Friday, March 27, 2015

Will Rogers never met Harry Reid

To this day whenever I hear the name Harry Reid, I firmly recall Dennis Miller's verbal savaging of the U.S. Senator from Nevada in the summer of 2007.

Outside of President Barack Obama, there's no other leftist politician whom I have blogged about more frequently than Reid.

Given Friday's announcement from the Senate Minority Leader, I won't have the U.S. Senate's most hack-tastic member to kick around for much longer as Reid will not seek reelection in 2016.

While not totally unexpected, his decision to forgo what would have been a difficult race still shook the Capitol on Friday and represented the first major transition in the Democratic leadership of the Senate or House in years. He endorsed Senator Charles E. Schumer of New York to succeed him in 2017.

Mr. Reid, 75, who suffered serious eye and facial injuries in a Jan. 1 exercise accident at his Las Vegas home, said he had been contemplating retiring from the Senate for months. He said his decision was not attributable either to the accident or to his demotion to minority leader after Democrats lost the majority in November’s midterm elections.

If there's one lasting impression I have of Reid it would be his borderline dictatorial behavior. He would often take to the Senate floor and call out individual U.S. citizens who had the audacity to use their First Amendment rights to say things diametrically opposed to Reid's beliefs. Whether it was conservative radio titan Rush Limbaugh or the Koch brothers, it wasn't beyond Reid to demand they be reprimanded for their conduct or flat out call them "Un-American" during a speech.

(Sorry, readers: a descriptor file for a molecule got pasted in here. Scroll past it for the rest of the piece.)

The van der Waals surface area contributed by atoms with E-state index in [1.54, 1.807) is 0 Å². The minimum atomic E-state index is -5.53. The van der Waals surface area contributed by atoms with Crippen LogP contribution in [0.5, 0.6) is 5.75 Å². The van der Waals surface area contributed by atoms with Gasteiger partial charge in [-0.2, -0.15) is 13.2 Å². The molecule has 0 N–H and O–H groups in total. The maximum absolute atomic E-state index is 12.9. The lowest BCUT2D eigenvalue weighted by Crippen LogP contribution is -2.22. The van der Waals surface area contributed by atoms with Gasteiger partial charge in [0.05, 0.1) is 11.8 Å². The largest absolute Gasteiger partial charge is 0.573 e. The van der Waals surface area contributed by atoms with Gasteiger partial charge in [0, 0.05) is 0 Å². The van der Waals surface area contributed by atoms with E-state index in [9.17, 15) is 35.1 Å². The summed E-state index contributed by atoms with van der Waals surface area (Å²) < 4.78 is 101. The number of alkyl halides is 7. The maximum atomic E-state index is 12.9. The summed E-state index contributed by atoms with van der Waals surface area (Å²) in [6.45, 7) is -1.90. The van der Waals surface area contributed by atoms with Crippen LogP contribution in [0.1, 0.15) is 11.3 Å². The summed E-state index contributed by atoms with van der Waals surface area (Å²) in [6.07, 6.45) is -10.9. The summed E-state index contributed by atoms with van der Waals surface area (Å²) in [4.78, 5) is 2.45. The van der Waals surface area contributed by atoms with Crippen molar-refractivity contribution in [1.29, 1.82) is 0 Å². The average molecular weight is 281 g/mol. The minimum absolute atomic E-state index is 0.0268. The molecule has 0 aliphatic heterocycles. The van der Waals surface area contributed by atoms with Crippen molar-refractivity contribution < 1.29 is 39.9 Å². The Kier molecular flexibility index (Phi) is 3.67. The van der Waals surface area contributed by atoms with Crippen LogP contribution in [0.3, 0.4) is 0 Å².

Heck, even regular everyday Americans didn't escape Reid's ire. How about when folks were sharing their health insurance difficulties which occurred upon the implementation of Obamacare. Reid essentially called them liars.

Reid was also one of the more manipulative politicians as well (hardly a novel concept, I realize). Remember in the spring of 2009 when Pennsylvania senator Arlen Specter switched to the Democrat party, thus giving the Dems a super majority of 60 senators? In exchange for such a move, Reid promised Specter advanced seniority when it came to committee positions. Reid reneged.

Honestly, there's myriad more examples of Reid's insufferable hackery I could go through. And while Reid moving on from politics is a good thing for discourse, the prospect of Sen. Schumer becoming the new Dem leader doesn't exactly elicit a rosy picture.

The fight never ends.


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